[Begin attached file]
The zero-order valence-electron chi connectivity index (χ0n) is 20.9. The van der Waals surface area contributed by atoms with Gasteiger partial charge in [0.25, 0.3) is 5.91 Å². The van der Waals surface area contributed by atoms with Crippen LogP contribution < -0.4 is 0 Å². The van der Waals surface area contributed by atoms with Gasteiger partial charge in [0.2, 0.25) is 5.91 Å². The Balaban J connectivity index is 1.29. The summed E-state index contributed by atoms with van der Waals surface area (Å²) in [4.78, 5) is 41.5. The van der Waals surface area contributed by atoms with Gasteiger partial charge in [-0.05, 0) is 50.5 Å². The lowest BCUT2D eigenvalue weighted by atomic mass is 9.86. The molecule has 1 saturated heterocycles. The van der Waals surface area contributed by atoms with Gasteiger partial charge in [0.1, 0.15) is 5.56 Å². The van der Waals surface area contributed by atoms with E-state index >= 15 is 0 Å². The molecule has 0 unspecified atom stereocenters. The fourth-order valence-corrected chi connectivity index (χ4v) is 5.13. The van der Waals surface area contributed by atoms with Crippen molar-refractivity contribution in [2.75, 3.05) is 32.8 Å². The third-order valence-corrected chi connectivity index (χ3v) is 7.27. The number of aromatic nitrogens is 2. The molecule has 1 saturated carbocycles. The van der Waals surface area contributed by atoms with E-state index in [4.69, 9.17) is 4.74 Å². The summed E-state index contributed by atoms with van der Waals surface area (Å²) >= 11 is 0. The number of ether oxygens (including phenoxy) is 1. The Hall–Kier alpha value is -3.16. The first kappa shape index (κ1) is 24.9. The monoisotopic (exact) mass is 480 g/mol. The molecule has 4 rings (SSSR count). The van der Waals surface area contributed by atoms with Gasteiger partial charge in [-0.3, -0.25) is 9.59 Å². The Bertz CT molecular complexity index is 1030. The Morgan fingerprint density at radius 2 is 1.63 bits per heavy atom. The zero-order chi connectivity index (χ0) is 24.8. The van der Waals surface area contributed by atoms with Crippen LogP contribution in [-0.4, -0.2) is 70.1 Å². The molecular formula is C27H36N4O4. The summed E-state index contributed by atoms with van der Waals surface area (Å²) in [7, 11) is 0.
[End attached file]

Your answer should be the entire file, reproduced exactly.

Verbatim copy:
The zero-order valence-electron chi connectivity index (χ0n) is 20.9. The van der Waals surface area contributed by atoms with Gasteiger partial charge in [0.25, 0.3) is 5.91 Å². The van der Waals surface area contributed by atoms with Crippen LogP contribution < -0.4 is 0 Å². The van der Waals surface area contributed by atoms with Gasteiger partial charge in [0.2, 0.25) is 5.91 Å². The Balaban J connectivity index is 1.29. The summed E-state index contributed by atoms with van der Waals surface area (Å²) in [4.78, 5) is 41.5. The van der Waals surface area contributed by atoms with Gasteiger partial charge in [-0.05, 0) is 50.5 Å². The lowest BCUT2D eigenvalue weighted by atomic mass is 9.86. The molecule has 1 saturated heterocycles. The van der Waals surface area contributed by atoms with Gasteiger partial charge in [0.1, 0.15) is 5.56 Å². The van der Waals surface area contributed by atoms with E-state index >= 15 is 0 Å². The molecule has 0 unspecified atom stereocenters. The fourth-order valence-corrected chi connectivity index (χ4v) is 5.13. The van der Waals surface area contributed by atoms with Crippen molar-refractivity contribution in [2.75, 3.05) is 32.8 Å². The third-order valence-corrected chi connectivity index (χ3v) is 7.27. The number of aromatic nitrogens is 2. The molecule has 1 saturated carbocycles. The van der Waals surface area contributed by atoms with E-state index in [4.69, 9.17) is 4.74 Å². The summed E-state index contributed by atoms with van der Waals surface area (Å²) >= 11 is 0. The number of ether oxygens (including phenoxy) is 1. The Hall–Kier alpha value is -3.16. The first kappa shape index (κ1) is 24.9. The monoisotopic (exact) mass is 480 g/mol. The molecule has 4 rings (SSSR count). The van der Waals surface area contributed by atoms with Gasteiger partial charge in [-0.3, -0.25) is 9.59 Å². The Bertz CT molecular complexity index is 1030. The Morgan fingerprint density at radius 2 is 1.63 bits per heavy atom. The zero-order chi connectivity index (χ0) is 24.8. The van der Waals surface area contributed by atoms with Crippen LogP contribution in [-0.4, -0.2) is 70.1 Å². The molecular formula is C27H36N4O4. The summed E-state index contributed by atoms with van der Waals surface area (Å²) in [7, 11) is 0.